Just about every year since the Carnegie Museum of Natural History acquired it, Fred the Crystal Skull has made an appearance in Hillman Hall of Minerals and Gems right around Halloween. So how did we acquire a crystal skull and how did it get the name Fred you ask? Just to set the record straight right off the bat, Fred is not one of the dozen or so mysterious skulls that some think were carved by an ancient Mesoamerican civilization thousands of years ago. Our skull was carved and polished from a single quartz crystal with modern tools in Brazil and was donated to the museum in 2004 by South American Gems, Ltd located in Guarapari, Espirito Santo, Brazil.Germany, China and Brazil currently produce thousands of carved crystal skulls every year in numerous sizes. Fred measures 7.8 inches high by 5 inches wide, which is slightly smaller than the average human skull (8 to 9 inches high and 6 to 7 inches wide) so he was named after a man of small stature, namely the step father of the former Head of the Section of Minerals Marc Wilson. Marc was Section Head from August 1992 to August 2017.
As you can see in the photograph of Fred, he has some internal flaws and fractures which is very common in the mineral quartz. Chemical impurities, physical flaws and twinning in natural quartz are issues that caused industry to develop a commercial process of manufacturing pure, electronics-grade quartz that can be used in circuits for consumer products such as televisions, radios, computers, cell phones and electronic games, just to name a few, and for crystal-controlled clocks and watches. As it so happens, the Section of Minerals also has a few lab-grown quartz crystals in the collection, including a large crystal nicknamed The Football that is nearly a foot across.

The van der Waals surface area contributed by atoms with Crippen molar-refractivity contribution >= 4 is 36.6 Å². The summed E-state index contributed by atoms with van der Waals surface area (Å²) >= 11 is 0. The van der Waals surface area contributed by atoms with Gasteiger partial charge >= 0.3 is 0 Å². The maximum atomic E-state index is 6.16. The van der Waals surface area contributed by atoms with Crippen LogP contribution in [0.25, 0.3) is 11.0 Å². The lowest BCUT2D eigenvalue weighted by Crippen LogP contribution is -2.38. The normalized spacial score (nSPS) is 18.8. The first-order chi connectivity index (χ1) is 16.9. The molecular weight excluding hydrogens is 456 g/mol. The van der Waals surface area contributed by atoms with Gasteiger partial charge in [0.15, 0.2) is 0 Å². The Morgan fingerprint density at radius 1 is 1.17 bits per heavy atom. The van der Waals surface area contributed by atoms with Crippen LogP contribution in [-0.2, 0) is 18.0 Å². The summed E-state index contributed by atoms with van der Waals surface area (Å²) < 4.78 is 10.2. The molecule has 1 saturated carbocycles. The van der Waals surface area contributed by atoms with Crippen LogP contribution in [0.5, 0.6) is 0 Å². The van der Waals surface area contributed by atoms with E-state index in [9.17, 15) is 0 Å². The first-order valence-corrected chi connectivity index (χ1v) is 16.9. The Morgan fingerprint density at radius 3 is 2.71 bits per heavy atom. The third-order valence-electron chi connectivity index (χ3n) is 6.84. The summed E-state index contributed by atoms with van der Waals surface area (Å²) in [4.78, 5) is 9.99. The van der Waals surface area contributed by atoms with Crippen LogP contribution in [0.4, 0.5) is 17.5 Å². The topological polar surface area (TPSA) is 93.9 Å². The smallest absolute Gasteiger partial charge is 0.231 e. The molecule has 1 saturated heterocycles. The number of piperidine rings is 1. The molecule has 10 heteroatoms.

You will notice it is so clear that you can see the growth patterns of the bottom surface through the crystal. The Football was part of a donation of 57 lab created specimens given to the Section of Minerals in 2017 by Lynn Boatner just before he retired from Oak Ridge National Laboratory in Tennessee.
Debra Wilson is the Collection Manager for the Section of Minerals at Carnegie Museum of Natural History. Museum employees are encouraged to blog about their unique experiences and knowledge gained from working at the museum.